The History Of Strand Historic District In 1 Minute

The Strand | © Roy Luck/Flickr
The Strand | © Roy Luck/Flickr
Photo of Barbi Barbee
3 July 2016

When in Galveston, visit The Strand. The Strand Historic District is the shopping, dining, and recreation destination for visitors to Galveston Island. Sure, you’ll pay tourist prices, but being surrounded by historical Victorian-era buildings and unique museums make up for it. This street holds well-preserved windows into 1800’s Texas. Read on to learn about the role The Strand played in developing the economy and diverse community of the southern United States and Texas.

Officially, The Stand is called Avenue B. The Stand covers five blocks of Avenue B from 20th Street to 25th Street. On The Strand, you will find restaurants, museums, souvenir shops, boutiques, and more. The Strand also hosts popular festivals each year including Galveston Mardi Gras and the Dickens on the Strand Christmas celebration.

Avenue B was nicknamed the ‘The Strand’ in the 1800s in order to make early businesses appealing to a higher-class clientele. The Strand was named after a street in London that was a popular shopping, theatre, and recreation district for the upper class. ‘Strand’ comes from the Old English term strond, which was used to describe a shore or riverbank.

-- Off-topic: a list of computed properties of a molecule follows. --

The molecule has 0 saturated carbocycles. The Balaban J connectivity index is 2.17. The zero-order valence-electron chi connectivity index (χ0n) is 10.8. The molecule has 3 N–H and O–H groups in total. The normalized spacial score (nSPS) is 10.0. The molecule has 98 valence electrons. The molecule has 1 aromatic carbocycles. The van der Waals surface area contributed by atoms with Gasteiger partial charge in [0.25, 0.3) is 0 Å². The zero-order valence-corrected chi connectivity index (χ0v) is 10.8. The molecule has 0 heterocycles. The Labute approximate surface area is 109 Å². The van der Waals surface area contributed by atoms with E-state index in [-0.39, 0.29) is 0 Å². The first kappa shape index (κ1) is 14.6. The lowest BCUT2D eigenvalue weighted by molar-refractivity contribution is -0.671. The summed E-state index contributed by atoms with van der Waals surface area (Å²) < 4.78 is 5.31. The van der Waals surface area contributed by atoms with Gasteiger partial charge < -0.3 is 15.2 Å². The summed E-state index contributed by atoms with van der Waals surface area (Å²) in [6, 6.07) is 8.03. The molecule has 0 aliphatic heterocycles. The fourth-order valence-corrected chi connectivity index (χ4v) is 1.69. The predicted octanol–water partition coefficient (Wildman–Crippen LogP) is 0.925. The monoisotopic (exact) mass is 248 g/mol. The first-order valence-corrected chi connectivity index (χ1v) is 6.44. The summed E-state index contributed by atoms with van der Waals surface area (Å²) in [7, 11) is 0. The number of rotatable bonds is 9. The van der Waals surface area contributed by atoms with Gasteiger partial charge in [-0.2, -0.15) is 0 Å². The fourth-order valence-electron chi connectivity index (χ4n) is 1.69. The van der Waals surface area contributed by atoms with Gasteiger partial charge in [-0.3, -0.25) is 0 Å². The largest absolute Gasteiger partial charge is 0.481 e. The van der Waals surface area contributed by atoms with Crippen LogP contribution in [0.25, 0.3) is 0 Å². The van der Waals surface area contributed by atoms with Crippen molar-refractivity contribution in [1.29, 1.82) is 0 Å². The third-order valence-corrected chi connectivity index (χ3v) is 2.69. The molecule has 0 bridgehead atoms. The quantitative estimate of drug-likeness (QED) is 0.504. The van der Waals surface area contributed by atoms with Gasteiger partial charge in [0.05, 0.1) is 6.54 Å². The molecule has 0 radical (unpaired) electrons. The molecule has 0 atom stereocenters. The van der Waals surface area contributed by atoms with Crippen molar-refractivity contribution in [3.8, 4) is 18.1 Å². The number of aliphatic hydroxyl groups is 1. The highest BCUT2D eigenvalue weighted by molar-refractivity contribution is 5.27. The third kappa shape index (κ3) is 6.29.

© TravelingOtter/Flickr | © Jerald Jackson/Flickr | © Allen Sheffield/Flickr

In the mid-1800s, The Strand was home to shops housed in wooden structures. These were soon replaced with brick and iron buildings after the original structures were destroyed by storms. The district quickly expanded thanks to the popularity of Galveston’s ship channel. The Port of Galveston saw hundreds of ships each year, and that drew some of Texas’ biggest banks and merchants to the area. It was the go-to business center of the region and produced millions of dollars in goods and services in its prime.

During the Civil War, the business growth of Galveston was temporarily interrupted. Because of its coastal location, Galveston was the site of several battles that caused damage to the city. Businesses moved out of the area but later returned after the war.

In 1900, Galveston was hit by a catastrophic hurricane, known as the deadliest hurricane in the United States. Several businesses were destroyed, and owners decided not to return to the area this time. A few buildings on The Strand survived and can be seen today. The oldest buildings on The Strand date back to the 1850s.

The Strand as it is known today is all thanks to a restoration project that began in the 1960s. Visitors can now visit popular attractions like The Railroad Museum, art galleries, events, historical exhibits, and a variety of restaurants.

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